Recently, my wife and I re-watched the entire run of "Frasier." We did this not just because of the urbane wit and sheer animal magnetism of Kelsey Grammar and David Hyde Pierce, but to help escape from the tumult of 2018 through farcical ’90s humor that was aggressively apolitical.
"The Play That Goes Wrong" reminds me of "Frasier" in all the right ways.
Written by Henry Lewis, Jonathan Sayer and Henry Shields of the British comedic theater ensemble Mischief Theatre, "The Play That Goes Wrong" originated in London before opening on Broadway in 2017. The first U.S. national tour of the show (directed by Matt Dicarlo based on the original Broadway direction of Mark Bell, and playing through Oct. 28 at Bass Concert Hall) continues the tradition of slapstick humor and zany antics, providing a refreshing blast of pure, hilarious, escapist entertainment.
RELATED: Broadway in Austin season kicks off with comedy
The conceit of "The Play That Goes Wrong" is rather simple: The fictional Cornley Polytechnic Drama Society is mounting a production of a 1920s murder mystery play entitled "The Murder at Haversham Manor," and we are there to witness their opening night. As the title suggests, though, nothing goes quite according to plan. Just as the actors appear unprepared for a public performance, the backstage crew are having endless problems, leading to missing props, ill-timed entrances, and a set falling apart around everyone’s ears.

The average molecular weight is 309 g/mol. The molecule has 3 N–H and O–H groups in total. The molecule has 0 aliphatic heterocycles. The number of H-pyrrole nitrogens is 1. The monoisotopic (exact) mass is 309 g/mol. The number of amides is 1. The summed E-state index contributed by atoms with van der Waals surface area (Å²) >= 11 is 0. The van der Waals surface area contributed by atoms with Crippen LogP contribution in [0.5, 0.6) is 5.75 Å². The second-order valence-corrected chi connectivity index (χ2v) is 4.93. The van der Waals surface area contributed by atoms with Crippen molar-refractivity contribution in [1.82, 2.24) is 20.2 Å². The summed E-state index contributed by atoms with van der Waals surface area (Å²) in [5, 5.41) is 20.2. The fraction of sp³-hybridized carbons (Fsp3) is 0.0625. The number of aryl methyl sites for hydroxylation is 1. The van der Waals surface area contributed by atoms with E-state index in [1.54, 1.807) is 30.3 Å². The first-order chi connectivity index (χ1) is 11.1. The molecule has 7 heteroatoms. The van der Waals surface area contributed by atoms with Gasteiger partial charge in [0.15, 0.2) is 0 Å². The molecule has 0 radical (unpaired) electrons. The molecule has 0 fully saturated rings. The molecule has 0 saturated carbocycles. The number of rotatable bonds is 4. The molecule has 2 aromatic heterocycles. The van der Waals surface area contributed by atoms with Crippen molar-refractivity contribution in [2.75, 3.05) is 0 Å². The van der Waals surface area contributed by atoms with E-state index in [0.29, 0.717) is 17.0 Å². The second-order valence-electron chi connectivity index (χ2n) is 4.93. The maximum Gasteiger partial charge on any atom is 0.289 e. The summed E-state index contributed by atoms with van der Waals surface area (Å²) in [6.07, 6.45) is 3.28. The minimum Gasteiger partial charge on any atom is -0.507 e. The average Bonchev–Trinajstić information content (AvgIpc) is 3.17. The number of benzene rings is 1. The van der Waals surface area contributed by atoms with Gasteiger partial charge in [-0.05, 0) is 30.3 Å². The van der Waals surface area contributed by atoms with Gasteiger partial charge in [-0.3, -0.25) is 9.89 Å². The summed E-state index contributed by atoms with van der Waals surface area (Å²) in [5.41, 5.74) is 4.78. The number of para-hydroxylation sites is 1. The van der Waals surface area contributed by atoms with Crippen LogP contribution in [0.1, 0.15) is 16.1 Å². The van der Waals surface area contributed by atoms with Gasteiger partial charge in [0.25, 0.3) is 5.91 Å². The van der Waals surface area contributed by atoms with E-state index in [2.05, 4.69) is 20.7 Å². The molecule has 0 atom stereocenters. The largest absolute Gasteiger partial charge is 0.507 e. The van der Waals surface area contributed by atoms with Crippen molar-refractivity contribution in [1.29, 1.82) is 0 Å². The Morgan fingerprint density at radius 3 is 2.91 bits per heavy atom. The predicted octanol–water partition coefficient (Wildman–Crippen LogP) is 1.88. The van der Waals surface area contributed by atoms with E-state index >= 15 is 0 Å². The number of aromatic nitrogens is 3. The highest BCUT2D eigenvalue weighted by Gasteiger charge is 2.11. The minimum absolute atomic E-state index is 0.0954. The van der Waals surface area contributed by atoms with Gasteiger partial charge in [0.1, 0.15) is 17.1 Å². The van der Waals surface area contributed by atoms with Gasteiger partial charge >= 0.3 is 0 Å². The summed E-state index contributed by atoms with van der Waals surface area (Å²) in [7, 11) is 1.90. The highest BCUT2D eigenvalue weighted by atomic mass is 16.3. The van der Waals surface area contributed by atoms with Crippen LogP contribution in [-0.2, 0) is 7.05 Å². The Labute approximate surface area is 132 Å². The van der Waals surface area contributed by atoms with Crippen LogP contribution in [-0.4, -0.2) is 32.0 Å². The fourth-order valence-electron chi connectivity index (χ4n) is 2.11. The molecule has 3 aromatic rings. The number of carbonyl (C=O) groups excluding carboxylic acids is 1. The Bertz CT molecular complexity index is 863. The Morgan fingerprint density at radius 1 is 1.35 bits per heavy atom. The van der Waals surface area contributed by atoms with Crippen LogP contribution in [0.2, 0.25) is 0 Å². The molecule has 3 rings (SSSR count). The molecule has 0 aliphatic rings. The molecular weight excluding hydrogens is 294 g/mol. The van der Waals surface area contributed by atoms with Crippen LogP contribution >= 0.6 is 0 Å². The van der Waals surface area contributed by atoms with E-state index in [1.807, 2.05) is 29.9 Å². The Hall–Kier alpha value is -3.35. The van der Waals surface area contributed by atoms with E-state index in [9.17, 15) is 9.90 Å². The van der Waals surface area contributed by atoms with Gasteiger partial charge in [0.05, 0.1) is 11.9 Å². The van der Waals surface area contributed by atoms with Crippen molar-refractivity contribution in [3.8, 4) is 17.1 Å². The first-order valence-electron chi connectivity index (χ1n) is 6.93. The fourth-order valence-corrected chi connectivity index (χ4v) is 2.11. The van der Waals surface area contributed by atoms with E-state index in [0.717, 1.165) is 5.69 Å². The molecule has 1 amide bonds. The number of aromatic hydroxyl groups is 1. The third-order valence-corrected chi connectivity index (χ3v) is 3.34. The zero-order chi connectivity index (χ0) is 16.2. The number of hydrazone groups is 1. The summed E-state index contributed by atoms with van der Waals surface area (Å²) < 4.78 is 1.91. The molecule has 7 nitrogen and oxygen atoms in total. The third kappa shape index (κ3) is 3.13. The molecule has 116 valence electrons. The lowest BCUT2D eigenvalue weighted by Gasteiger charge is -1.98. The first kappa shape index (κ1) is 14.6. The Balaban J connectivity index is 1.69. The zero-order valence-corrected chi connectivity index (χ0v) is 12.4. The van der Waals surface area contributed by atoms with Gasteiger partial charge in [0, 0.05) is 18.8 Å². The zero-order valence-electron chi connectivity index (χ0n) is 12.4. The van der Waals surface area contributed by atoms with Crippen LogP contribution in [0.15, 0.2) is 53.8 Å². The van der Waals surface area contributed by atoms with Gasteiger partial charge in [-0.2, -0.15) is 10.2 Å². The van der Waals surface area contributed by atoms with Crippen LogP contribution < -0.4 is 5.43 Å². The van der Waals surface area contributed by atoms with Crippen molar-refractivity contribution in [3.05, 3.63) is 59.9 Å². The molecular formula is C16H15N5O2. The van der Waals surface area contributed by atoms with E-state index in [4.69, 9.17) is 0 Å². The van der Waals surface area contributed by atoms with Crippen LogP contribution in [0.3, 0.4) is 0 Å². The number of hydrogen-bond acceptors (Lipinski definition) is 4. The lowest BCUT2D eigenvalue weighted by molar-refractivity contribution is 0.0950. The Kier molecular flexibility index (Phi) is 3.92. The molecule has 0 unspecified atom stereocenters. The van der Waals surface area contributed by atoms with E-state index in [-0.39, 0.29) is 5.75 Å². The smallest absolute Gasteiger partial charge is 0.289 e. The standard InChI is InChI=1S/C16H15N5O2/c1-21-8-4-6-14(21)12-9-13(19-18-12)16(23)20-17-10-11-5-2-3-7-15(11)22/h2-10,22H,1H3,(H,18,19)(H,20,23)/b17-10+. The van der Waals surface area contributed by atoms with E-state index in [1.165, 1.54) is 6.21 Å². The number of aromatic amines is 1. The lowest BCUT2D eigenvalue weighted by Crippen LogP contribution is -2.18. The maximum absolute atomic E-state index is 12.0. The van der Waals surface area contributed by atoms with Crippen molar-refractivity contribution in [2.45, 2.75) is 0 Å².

For a show as farcical and slapstick as this to work, the cast must be pitch-perfect in their timing, and fortunately that is the case with the touring company. Each performer fully commits to every gag, no matter how silly or hammy it gets. Even when a scene calls upon a particular actor to upstage the rest of the action, the company works as a seamless unit to milk the biggest laugh possible.
The standout star of the production, though, is the set itself, designed by Nigel Hook. There is a staggering amount of precision to the way that the scenery appears to haphazardly fall apart, and Hook’s work (and, of course, that of the real backstage crew) is a true marvel to behold. It takes clockwork accuracy to make everything go so wrong, after all.
In the end, "The Play That Goes Wrong" is a show that has no message, no pathos, and no desire to accurately represent the human condition. It is, rather, an engine to make the audience laugh from beginning to end, and at this it succeeds wonderfully.